While construction activity often takes place year-round, it truly ramps up in Spring in the U.S. This is often the time that construction companies outfit their employees with proper PPE and training. According to OSHA, falls are the number one cause of death in construction and almost all of them could be prevented with proper PPE and fall protection training. Did you know that the number one cause of construction injuries is also falls? Again, most can be prevented with the right equipment and training.
At General Air, we conduct the required fall training for our customers at no charge. We provide this service because we are passionate about workers’ safety and to bolster our fall protection sales. Along with the training, we outfitted a safety truck with a hoist, allowing us to demonstrate how the equipment works and what happens if proper protocol isn’t followed.
BASICS OF FALL PROTECTION & EQUIPMENT (ABCD’s)
Fall protection systems require several parts working in conjunction. If any one piece of equipment is missing, the system will fail. The easiest way to remember each component is with the A.B.C.D.’s of fall protection.
The anchor is the part that holds the weight of the worker and all the forces that could be involved in a fall. To keep it simple, the anchor must be mounted in a way that it can hold 5,000 lbs., or the weight of a pickup truck. People don’t always recognize the force involved in a fall, so in our demonstrations we perform dead drops with a scale and digital readout so workers can see the actual impact. They are almost always surprised. When a 220 lb. bag is dropped from 5 feet, the result is 2,700 lbs. of pressure – enough to kill a person. At 2,300 lbs. of pressure, internal organs begin to separate if landing flat. Usually, a worker falls headfirst causing head and neck trauma, but even falling flat on a grass lawn from 5 feet can be fatal.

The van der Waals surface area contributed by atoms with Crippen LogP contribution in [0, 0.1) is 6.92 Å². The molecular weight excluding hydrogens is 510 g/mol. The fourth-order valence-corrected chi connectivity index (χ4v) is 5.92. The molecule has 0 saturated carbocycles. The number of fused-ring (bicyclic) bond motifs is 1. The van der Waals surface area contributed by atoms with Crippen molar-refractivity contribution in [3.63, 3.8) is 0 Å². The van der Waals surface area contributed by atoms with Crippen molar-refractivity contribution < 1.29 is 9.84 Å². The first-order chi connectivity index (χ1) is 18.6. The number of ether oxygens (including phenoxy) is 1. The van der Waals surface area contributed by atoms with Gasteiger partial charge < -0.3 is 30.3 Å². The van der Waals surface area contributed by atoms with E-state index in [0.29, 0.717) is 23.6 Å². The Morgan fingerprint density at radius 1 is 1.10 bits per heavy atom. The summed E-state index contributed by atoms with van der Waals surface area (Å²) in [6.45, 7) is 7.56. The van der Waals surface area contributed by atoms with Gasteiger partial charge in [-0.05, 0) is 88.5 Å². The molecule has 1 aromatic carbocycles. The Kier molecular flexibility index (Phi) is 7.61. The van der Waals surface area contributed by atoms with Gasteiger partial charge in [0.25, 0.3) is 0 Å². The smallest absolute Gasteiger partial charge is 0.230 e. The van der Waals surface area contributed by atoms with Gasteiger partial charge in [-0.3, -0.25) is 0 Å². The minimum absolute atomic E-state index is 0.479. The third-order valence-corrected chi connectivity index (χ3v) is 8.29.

Anchors come in different varieties, depending on the application. Common applications include rooftop mounts, cross arm straps that wrap around AC units, or cement inserts. An anchor can range anywhere from a $50 roof anchor to a $100,000 permanent anchor roof engineered system. Whatever the case, there is an anchor made to handle the weight and force in case worker falls.
B: Body Harness
The body harness comes in many different configurations and sizes. A worker must be fitted to proper size and trained on how to adjust the fittings properly. Harnesses can range in price from $20-$2,000+, depending on the requirements for the job and desired comfort level. A harness must be inspected before each use by the worker, and a harness can only sustain one fall and then it must be destroyed.
All harnesses must have a dorsal “D” ring located between the shoulders in a fall protection set up. Although there are many other places “D” rings can be placed, the dorsal “D” ring is the only attachment point for the lanyard in a fall arrest system.
C: Connection Device (lanyard)
The connection device, or lanyard, must be in place to connect the worker to the anchor or the system is useless. Lanyards come in several different options including ropes, 6 foot lanyards, PFLs, and SRLs in a fall protection system.